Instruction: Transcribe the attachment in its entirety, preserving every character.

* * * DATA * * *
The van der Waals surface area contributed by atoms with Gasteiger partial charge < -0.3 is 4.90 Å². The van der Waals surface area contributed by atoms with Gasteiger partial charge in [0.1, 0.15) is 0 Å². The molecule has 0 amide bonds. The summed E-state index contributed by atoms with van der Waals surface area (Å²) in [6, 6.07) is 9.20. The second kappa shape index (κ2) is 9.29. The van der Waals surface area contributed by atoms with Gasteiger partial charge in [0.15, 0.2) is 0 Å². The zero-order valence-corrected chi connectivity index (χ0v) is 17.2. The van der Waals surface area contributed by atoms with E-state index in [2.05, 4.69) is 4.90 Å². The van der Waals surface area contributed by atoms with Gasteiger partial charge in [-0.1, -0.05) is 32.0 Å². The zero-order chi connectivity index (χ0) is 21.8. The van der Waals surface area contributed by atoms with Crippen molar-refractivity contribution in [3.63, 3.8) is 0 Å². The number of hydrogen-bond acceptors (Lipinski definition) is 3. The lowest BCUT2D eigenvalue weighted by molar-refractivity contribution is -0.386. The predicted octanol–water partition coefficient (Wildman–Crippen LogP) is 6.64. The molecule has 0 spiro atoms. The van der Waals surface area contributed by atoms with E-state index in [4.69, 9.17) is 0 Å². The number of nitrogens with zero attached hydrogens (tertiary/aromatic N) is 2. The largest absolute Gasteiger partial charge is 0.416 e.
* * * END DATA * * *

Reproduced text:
The van der Waals surface area contributed by atoms with Gasteiger partial charge < -0.3 is 4.90 Å². The van der Waals surface area contributed by atoms with Gasteiger partial charge in [0.1, 0.15) is 0 Å². The molecule has 0 amide bonds. The summed E-state index contributed by atoms with van der Waals surface area (Å²) in [6, 6.07) is 9.20. The second kappa shape index (κ2) is 9.29. The van der Waals surface area contributed by atoms with Gasteiger partial charge in [0.15, 0.2) is 0 Å². The zero-order valence-corrected chi connectivity index (χ0v) is 17.2. The van der Waals surface area contributed by atoms with E-state index in [2.05, 4.69) is 4.90 Å². The van der Waals surface area contributed by atoms with Gasteiger partial charge in [-0.1, -0.05) is 32.0 Å². The zero-order chi connectivity index (χ0) is 21.8. The van der Waals surface area contributed by atoms with Crippen molar-refractivity contribution in [3.63, 3.8) is 0 Å². The number of hydrogen-bond acceptors (Lipinski definition) is 3. The lowest BCUT2D eigenvalue weighted by molar-refractivity contribution is -0.386. The predicted octanol–water partition coefficient (Wildman–Crippen LogP) is 6.64. The molecule has 0 spiro atoms. The van der Waals surface area contributed by atoms with E-state index in [4.69, 9.17) is 0 Å². The number of nitrogens with zero attached hydrogens (tertiary/aromatic N) is 2. The largest absolute Gasteiger partial charge is 0.416 e.